My television set hasn’t been living up to expectation lately. The pictures either roll with intense instability; in some cases, they go off completely, leaving a blank screen. The only consolation I keep up with is that no matter how wavy or blank the pictures become, the sound is truly very clear.
I have been grateful for the fact that I can, at least, listen to sound on that set because I otherwise couldn’t have regularly listened to the voice of Komla Dumor on the BBC Focus on Africa programme. Just hearing his voice reel on news going on in Africa made me proud to be Ghanaian. I have followed that commendable voice for a decade and counting; that voice that constantly burst forth amidst broad smiles. The last I heard of him on my picture-less tele was last week. And now he’s dead. What a shock!
I know, I should have brought you the continuation of last week’s story. But I simply can’t. My heart aches, and a drowsy numbness pains my sense. I can’t help but to dedicate today’s column to the memory of Komla.
The news of last Saturday has still not settled within me – that I wouldn’t hear that baritone voice anymore? Komla? I never met or saw him fiilifiili, but his voice! He had an amazingly romantic voice. I fell in love with it the very first time I heard him on the Mobitel Traffic Watch. And what made me chance upon that programme? I was zip-zapping through channels that warm afternoon when I heard that particular deep but silky tone.
The diction of the presenter was extremely wonderful. It was something I wanted to hear over and over again. So I stayed tuned in. Before long, I had become an addict of that program. Boy, I loved his accent and tone. You see, some people fallaciously manufacture locally acquired false accents, and pretend to be slanging. That was not Komla’s type. His was so genuine. Agh, God bless the womb that birthed this man. That day I said to myself, “this guy will go far!” And he did!
When he later took over the Super Morning Show on Joy FM, my biases made me unconsciously stick to that program till he departed for the BBC. Oh, Komla. And I came to like him so much, I patronised advertised products whose icon he was. I quite remember buying impulsively, two new sleeping mattresses from a company in the Industrial area which had a large bill board of him and their wares.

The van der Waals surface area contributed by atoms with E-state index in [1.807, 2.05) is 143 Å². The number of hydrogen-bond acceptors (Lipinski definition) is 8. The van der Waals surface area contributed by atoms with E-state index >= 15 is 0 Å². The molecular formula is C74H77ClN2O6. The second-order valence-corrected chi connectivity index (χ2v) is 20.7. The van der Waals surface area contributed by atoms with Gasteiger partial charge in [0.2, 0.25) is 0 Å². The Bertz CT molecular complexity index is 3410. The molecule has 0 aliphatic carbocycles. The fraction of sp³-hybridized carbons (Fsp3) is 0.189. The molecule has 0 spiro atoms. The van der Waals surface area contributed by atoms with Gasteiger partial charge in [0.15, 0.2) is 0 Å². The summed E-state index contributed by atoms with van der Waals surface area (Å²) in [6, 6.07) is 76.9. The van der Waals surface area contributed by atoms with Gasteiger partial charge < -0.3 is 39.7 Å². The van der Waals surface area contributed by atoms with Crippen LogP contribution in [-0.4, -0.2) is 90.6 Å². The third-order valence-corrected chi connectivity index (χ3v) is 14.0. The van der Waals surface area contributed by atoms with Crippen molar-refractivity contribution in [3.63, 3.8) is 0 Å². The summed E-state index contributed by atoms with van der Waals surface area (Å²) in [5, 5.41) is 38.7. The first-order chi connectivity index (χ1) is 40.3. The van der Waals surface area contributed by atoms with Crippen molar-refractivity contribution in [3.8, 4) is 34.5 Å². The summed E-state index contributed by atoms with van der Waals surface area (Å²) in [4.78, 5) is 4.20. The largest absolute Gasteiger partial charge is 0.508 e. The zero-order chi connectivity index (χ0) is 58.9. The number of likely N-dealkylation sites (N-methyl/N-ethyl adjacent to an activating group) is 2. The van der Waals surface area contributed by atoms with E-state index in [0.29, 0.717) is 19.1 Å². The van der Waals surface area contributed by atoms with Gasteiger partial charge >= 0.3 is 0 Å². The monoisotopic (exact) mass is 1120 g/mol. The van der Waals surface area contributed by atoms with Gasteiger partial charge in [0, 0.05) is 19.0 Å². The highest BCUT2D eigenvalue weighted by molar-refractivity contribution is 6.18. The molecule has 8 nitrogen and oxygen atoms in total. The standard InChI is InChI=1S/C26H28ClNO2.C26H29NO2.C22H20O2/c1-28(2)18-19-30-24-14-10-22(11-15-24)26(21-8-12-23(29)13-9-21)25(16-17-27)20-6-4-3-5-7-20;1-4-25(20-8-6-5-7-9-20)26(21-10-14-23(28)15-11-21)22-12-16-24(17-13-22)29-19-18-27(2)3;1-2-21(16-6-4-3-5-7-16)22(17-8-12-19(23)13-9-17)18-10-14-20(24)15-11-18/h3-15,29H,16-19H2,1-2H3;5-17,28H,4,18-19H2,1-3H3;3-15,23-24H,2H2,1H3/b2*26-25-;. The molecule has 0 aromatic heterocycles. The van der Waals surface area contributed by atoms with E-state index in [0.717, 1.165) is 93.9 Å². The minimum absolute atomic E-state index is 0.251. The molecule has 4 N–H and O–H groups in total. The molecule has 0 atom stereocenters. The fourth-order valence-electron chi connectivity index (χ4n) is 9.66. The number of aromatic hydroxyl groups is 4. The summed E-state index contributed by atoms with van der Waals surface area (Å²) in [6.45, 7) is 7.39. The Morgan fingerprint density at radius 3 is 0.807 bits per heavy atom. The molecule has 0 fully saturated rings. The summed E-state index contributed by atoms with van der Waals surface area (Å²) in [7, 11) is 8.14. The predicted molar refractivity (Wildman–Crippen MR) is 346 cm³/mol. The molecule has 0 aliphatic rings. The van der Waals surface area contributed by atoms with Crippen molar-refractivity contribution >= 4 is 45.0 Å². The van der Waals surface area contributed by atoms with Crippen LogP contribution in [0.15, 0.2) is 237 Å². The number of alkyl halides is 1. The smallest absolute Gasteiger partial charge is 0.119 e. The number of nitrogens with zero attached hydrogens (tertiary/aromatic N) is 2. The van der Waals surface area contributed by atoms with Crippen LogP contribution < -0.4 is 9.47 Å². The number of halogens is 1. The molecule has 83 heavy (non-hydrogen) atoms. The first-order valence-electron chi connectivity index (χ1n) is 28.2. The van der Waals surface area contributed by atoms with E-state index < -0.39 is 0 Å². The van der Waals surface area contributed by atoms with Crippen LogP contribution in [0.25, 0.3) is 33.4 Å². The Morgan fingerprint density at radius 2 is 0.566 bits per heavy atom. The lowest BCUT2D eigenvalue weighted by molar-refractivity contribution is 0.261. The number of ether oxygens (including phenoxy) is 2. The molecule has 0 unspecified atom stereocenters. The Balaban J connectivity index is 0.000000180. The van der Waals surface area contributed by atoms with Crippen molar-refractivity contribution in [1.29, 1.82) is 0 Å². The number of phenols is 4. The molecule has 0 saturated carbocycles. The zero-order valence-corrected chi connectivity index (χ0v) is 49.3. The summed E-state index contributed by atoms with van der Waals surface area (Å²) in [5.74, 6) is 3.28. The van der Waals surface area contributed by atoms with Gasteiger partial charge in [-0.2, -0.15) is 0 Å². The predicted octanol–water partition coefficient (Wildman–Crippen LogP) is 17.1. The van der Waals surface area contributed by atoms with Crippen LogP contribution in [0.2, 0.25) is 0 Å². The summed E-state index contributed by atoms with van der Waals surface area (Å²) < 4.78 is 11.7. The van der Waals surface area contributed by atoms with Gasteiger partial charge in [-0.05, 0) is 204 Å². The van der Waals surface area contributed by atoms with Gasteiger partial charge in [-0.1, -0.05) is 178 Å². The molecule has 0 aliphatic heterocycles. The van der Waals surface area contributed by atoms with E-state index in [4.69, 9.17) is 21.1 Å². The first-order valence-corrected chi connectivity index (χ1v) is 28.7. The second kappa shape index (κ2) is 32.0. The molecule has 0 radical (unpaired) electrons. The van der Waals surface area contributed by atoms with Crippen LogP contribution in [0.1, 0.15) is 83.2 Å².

I was on my way that day, to an assignment at the New Times Corporation and had made use of that route which situates that factory. The bill board had been freshly erected. As soon as I set eyes on it I said to myself, “if the owner of this voice is a user of this product, then it would be something worth using”. Yes, I bought two. For me, everything I heard that voice say was credible, and I knew his acts would also be credible.
So if he was portraying that a product was of good quality, then that was it.
I got so fascinated about this gentleman whose voice I could afford to listen to on a blank screen TV, I sometimes wished there was a way of letting him know. I adored that African. Huh, one day I made an adorable comment on the personality and the voice; a statement which made a pal of mine go like, “Ablah, are you not idolising this Komla too much? Eh? You are behaving like those ladies who used to yell and cry at the sight of Michael Jackson during his shows”.
I laughed that comment off. But if I ever venerated him in anyway like my friend said, then I crave forgiveness from the Omnipotent one beside whom there shall be no idol. I might have done that instinctively. Was it not such voice that led me to my saying “yes” to my spouse? Yes, I always wished “my man” would own that kind of deep succulent voice (at least if not same, something close to that). So for Obodai, that was a plus which made me want to hear from him often.
I know it all sounds absurd but truly, it was part of what got me close to Obodai. Then one thing led to another till he walked me down the aisle. Oh, this news is like winter’s blight on summer’s eve.
The voice behind the archetypal journalistic success was that which resonated itself across the continents. The voice which shall no more be heard was that which brought joy and pride to those who encountered it. It was an intelligent brand which cannot be equaled. A trademark which solicited responses through the interviews it conducted for the high and mighty in society.
This voice shall sorely be missed. But I take consolation in the availability of sound bites; recordings which shall be played to remind humankind of a peculiar man who came, achieved and left without any apologies. Owner of the voice … you were a hardworking achiever who showed nothing other than passion in getting to the heights you attained. So young and yet so unbeaten. You are indeed worthy of emulation in diverse professional ways.
If I knew Friday last would have been the last time of hearing your voice, I would have asked someone to loan me some cash to buy a new television set. That way, I would not only have heard that voice, but would have seen for the last time, the face and person behind the voice. If only I had known! I know that man is a mere mortal. But this soon? Hmmmm.
They say that the best time to bow off the stage is when the applause is loudest. Komla, you have painfully bowed off at an unexpected time.
But who knows, you may have heard the loudest uproar from your audience and decided to bow away. This voice shall be missed. Adieu, adieu, fare thee well. A tear for your voice!